Inbreeding depression on human complex traits
Item statusRestricted Access
Embargo end date08/12/2022
Clark, David William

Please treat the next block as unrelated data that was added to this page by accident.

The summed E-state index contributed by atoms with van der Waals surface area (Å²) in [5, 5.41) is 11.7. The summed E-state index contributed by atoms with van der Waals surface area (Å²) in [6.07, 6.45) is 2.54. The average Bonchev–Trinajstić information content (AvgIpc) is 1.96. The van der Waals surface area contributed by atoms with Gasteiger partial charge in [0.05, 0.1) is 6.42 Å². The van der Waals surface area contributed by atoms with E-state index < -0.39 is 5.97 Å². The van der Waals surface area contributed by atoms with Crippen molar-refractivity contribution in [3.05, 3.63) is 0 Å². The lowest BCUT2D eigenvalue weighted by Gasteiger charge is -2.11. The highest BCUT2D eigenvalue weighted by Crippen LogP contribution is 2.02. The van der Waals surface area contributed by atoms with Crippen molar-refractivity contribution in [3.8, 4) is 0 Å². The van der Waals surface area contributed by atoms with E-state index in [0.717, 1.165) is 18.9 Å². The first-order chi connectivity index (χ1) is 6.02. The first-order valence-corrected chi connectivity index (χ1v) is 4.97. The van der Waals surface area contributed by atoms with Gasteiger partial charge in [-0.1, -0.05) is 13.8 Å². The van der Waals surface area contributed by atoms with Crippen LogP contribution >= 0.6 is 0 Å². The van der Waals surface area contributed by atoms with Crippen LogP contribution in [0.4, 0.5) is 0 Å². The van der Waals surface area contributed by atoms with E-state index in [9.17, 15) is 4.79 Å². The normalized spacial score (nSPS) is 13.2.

In many species the offspring of related parents suffer reduced survival, vigour and reproductive success – a phenomenon known in evolutionary genetics as inbreeding depression. Historically, inbreeding depression has been experimentally studied in model organisms and wild populations, but the huge quantities of human genetic and phenotype data being currently gathered provides new opportunities. In humans, it is well known that reproduction between close relatives (consanguinity) increases the risk of recessive Mendelian disorders, but the extent of inbreeding depression on complex traits remains less well-established – partly because effects are small, and consanguinity is often confounded by social and cultural factors. This thesis explores the characteristics of human inbreeding, identified in genetic microarray data as continuous Runs of Homozygous genotypes (ROH), in a worldwide consortium (ROHgen) with 1,246,000 genotyped samples, and in the richly phenotyped UK Biobank (UKB). In ROHgen, an estimated inbreeding coefficient (FROH) is associated with significant changes in 18 out of 49 complex traits investigated, and in UKB FROH is associated with at least 155 complex traits. Effect sizes are small, but almost exclusively deleterious to health and reproductive success, and appear to be caused by the increased homozygosity of rare, recessive variants within ROH segments. Importantly, a novel, within-siblings method is introduced which, with larger sample sizes, will eliminate any biases caused by social confounding. For now, sibling sample sizes are sufficient to determine that most complex traits associated with FROH have a substantial genetic component. The distribution of inbreeding depression effects throughout the human genome was investigated and found to be remarkably even with, intriguingly, no enrichment at protein-coding genes. This is consistent with the theory of mutation-selection balance where deleterious variants in less constrained regions reach higher allele frequencies. In summary, inbreeding depression occurs in modern humans and manifests as small deleterious effects on a multitude of human complex traits. These effects appear to be caused by numerous rare, recessive genetic variants evenly distributed throughout the genome.